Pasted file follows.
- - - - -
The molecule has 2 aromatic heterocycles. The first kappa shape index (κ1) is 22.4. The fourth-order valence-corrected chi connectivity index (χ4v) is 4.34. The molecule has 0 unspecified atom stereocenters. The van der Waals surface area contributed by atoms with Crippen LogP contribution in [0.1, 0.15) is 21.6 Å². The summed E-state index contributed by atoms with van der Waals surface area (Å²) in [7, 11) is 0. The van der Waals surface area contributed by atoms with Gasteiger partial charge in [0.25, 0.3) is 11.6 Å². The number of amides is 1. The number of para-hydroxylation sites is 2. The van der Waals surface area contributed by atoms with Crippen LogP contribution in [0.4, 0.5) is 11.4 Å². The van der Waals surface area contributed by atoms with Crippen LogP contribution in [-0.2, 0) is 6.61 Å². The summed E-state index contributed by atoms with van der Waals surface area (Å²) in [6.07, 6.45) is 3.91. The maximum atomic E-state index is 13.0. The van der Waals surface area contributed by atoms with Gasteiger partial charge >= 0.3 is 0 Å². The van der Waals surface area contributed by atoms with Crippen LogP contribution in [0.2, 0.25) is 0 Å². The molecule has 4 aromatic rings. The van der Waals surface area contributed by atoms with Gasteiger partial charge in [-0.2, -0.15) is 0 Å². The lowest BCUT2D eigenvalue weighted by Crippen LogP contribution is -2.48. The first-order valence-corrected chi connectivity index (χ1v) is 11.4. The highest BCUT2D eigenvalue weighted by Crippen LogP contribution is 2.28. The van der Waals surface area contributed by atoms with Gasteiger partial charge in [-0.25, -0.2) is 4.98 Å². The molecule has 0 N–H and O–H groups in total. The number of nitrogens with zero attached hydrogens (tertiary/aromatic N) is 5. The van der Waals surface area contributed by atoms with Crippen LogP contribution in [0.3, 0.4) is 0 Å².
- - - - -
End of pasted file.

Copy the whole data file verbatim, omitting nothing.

The molecule has 2 aromatic heterocycles. The first kappa shape index (κ1) is 22.4. The fourth-order valence-corrected chi connectivity index (χ4v) is 4.34. The molecule has 0 unspecified atom stereocenters. The van der Waals surface area contributed by atoms with Crippen LogP contribution in [0.1, 0.15) is 21.6 Å². The summed E-state index contributed by atoms with van der Waals surface area (Å²) in [7, 11) is 0. The van der Waals surface area contributed by atoms with Gasteiger partial charge in [0.25, 0.3) is 11.6 Å². The number of amides is 1. The number of para-hydroxylation sites is 2. The van der Waals surface area contributed by atoms with Crippen LogP contribution in [0.4, 0.5) is 11.4 Å². The van der Waals surface area contributed by atoms with Crippen LogP contribution in [-0.2, 0) is 6.61 Å². The summed E-state index contributed by atoms with van der Waals surface area (Å²) in [6.07, 6.45) is 3.91. The maximum atomic E-state index is 13.0. The van der Waals surface area contributed by atoms with Gasteiger partial charge >= 0.3 is 0 Å². The van der Waals surface area contributed by atoms with Crippen LogP contribution in [0.2, 0.25) is 0 Å². The molecule has 4 aromatic rings. The van der Waals surface area contributed by atoms with Gasteiger partial charge in [-0.2, -0.15) is 0 Å². The lowest BCUT2D eigenvalue weighted by Crippen LogP contribution is -2.48. The first-order valence-corrected chi connectivity index (χ1v) is 11.4. The highest BCUT2D eigenvalue weighted by Crippen LogP contribution is 2.28. The van der Waals surface area contributed by atoms with Gasteiger partial charge in [-0.25, -0.2) is 4.98 Å². The molecule has 0 N–H and O–H groups in total. The number of nitrogens with zero attached hydrogens (tertiary/aromatic N) is 5. The van der Waals surface area contributed by atoms with Crippen LogP contribution in [0.3, 0.4) is 0 Å².